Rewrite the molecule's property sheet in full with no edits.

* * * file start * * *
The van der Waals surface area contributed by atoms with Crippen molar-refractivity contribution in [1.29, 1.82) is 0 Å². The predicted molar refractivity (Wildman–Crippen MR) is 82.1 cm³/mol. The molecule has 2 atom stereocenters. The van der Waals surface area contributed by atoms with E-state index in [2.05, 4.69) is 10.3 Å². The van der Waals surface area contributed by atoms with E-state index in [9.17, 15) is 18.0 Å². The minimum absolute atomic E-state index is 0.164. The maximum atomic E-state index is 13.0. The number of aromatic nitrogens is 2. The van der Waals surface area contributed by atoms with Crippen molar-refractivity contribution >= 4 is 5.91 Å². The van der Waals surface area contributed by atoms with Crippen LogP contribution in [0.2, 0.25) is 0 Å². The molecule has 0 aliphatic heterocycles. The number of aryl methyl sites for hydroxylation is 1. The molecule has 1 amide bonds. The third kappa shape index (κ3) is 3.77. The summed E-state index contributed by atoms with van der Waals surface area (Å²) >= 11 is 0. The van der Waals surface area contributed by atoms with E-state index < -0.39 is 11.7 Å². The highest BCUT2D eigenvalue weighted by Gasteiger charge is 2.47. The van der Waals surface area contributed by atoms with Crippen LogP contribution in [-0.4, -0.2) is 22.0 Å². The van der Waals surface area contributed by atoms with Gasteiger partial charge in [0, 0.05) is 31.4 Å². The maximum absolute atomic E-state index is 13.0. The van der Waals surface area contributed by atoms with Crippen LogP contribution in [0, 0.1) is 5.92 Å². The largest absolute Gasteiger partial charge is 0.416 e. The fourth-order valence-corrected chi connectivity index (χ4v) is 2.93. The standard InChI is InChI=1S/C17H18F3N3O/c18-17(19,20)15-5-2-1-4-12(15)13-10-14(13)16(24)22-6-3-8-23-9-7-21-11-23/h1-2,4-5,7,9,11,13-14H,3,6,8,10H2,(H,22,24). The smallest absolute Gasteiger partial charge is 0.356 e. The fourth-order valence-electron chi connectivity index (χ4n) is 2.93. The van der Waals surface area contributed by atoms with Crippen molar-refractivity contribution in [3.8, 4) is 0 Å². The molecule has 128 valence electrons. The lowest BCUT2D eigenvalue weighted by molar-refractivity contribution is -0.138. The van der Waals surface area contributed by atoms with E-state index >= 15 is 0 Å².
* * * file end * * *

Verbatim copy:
The van der Waals surface area contributed by atoms with Crippen molar-refractivity contribution in [1.29, 1.82) is 0 Å². The predicted molar refractivity (Wildman–Crippen MR) is 82.1 cm³/mol. The molecule has 2 atom stereocenters. The van der Waals surface area contributed by atoms with E-state index in [2.05, 4.69) is 10.3 Å². The van der Waals surface area contributed by atoms with E-state index in [9.17, 15) is 18.0 Å². The minimum absolute atomic E-state index is 0.164. The maximum atomic E-state index is 13.0. The number of aromatic nitrogens is 2. The van der Waals surface area contributed by atoms with Crippen molar-refractivity contribution >= 4 is 5.91 Å². The van der Waals surface area contributed by atoms with Crippen LogP contribution in [0.2, 0.25) is 0 Å². The molecule has 0 aliphatic heterocycles. The number of aryl methyl sites for hydroxylation is 1. The molecule has 1 amide bonds. The third kappa shape index (κ3) is 3.77. The summed E-state index contributed by atoms with van der Waals surface area (Å²) >= 11 is 0. The van der Waals surface area contributed by atoms with E-state index < -0.39 is 11.7 Å². The highest BCUT2D eigenvalue weighted by Gasteiger charge is 2.47. The van der Waals surface area contributed by atoms with Crippen LogP contribution in [-0.4, -0.2) is 22.0 Å². The van der Waals surface area contributed by atoms with Gasteiger partial charge in [0, 0.05) is 31.4 Å². The maximum absolute atomic E-state index is 13.0. The van der Waals surface area contributed by atoms with Crippen LogP contribution in [0, 0.1) is 5.92 Å². The largest absolute Gasteiger partial charge is 0.416 e. The fourth-order valence-corrected chi connectivity index (χ4v) is 2.93. The standard InChI is InChI=1S/C17H18F3N3O/c18-17(19,20)15-5-2-1-4-12(15)13-10-14(13)16(24)22-6-3-8-23-9-7-21-11-23/h1-2,4-5,7,9,11,13-14H,3,6,8,10H2,(H,22,24). The smallest absolute Gasteiger partial charge is 0.356 e. The fourth-order valence-electron chi connectivity index (χ4n) is 2.93. The van der Waals surface area contributed by atoms with Crippen molar-refractivity contribution in [3.8, 4) is 0 Å². The molecule has 128 valence electrons. The lowest BCUT2D eigenvalue weighted by molar-refractivity contribution is -0.138. The van der Waals surface area contributed by atoms with E-state index >= 15 is 0 Å².